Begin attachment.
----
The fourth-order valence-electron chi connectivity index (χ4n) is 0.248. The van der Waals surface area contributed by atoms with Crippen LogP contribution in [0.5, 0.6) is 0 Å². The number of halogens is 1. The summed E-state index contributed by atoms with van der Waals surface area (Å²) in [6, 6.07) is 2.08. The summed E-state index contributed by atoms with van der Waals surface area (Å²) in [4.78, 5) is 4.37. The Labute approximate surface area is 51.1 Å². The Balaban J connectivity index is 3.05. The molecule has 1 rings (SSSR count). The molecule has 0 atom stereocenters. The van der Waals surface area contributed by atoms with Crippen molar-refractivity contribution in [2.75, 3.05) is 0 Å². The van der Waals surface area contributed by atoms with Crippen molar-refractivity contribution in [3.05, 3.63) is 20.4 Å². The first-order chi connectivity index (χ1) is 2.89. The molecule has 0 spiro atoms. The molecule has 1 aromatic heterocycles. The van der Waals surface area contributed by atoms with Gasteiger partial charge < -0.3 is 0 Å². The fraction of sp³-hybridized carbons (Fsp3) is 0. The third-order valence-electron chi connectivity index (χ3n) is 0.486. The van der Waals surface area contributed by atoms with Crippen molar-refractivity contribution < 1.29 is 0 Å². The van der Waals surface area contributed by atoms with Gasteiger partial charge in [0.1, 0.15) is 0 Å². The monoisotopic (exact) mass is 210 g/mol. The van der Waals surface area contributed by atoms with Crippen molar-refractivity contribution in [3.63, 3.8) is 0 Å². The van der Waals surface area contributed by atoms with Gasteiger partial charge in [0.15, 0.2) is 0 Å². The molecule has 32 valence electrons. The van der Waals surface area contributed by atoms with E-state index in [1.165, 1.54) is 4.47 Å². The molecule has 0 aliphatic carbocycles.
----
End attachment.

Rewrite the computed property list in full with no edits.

The fourth-order valence-electron chi connectivity index (χ4n) is 0.248. The van der Waals surface area contributed by atoms with Crippen LogP contribution in [0.5, 0.6) is 0 Å². The number of halogens is 1. The summed E-state index contributed by atoms with van der Waals surface area (Å²) in [6, 6.07) is 2.08. The summed E-state index contributed by atoms with van der Waals surface area (Å²) in [4.78, 5) is 4.37. The Labute approximate surface area is 51.1 Å². The Balaban J connectivity index is 3.05. The molecule has 1 rings (SSSR count). The molecule has 0 atom stereocenters. The van der Waals surface area contributed by atoms with Crippen molar-refractivity contribution in [2.75, 3.05) is 0 Å². The van der Waals surface area contributed by atoms with Crippen molar-refractivity contribution in [3.05, 3.63) is 20.4 Å². The first-order chi connectivity index (χ1) is 2.89. The molecule has 0 spiro atoms. The molecule has 1 aromatic heterocycles. The van der Waals surface area contributed by atoms with Gasteiger partial charge < -0.3 is 0 Å². The fraction of sp³-hybridized carbons (Fsp3) is 0. The third-order valence-electron chi connectivity index (χ3n) is 0.486. The van der Waals surface area contributed by atoms with Crippen molar-refractivity contribution < 1.29 is 0 Å². The van der Waals surface area contributed by atoms with Gasteiger partial charge in [0.1, 0.15) is 0 Å². The monoisotopic (exact) mass is 210 g/mol. The van der Waals surface area contributed by atoms with Crippen molar-refractivity contribution in [3.63, 3.8) is 0 Å². The van der Waals surface area contributed by atoms with Gasteiger partial charge in [0.15, 0.2) is 0 Å². The molecule has 32 valence electrons. The van der Waals surface area contributed by atoms with E-state index in [1.165, 1.54) is 4.47 Å². The molecule has 0 aliphatic carbocycles.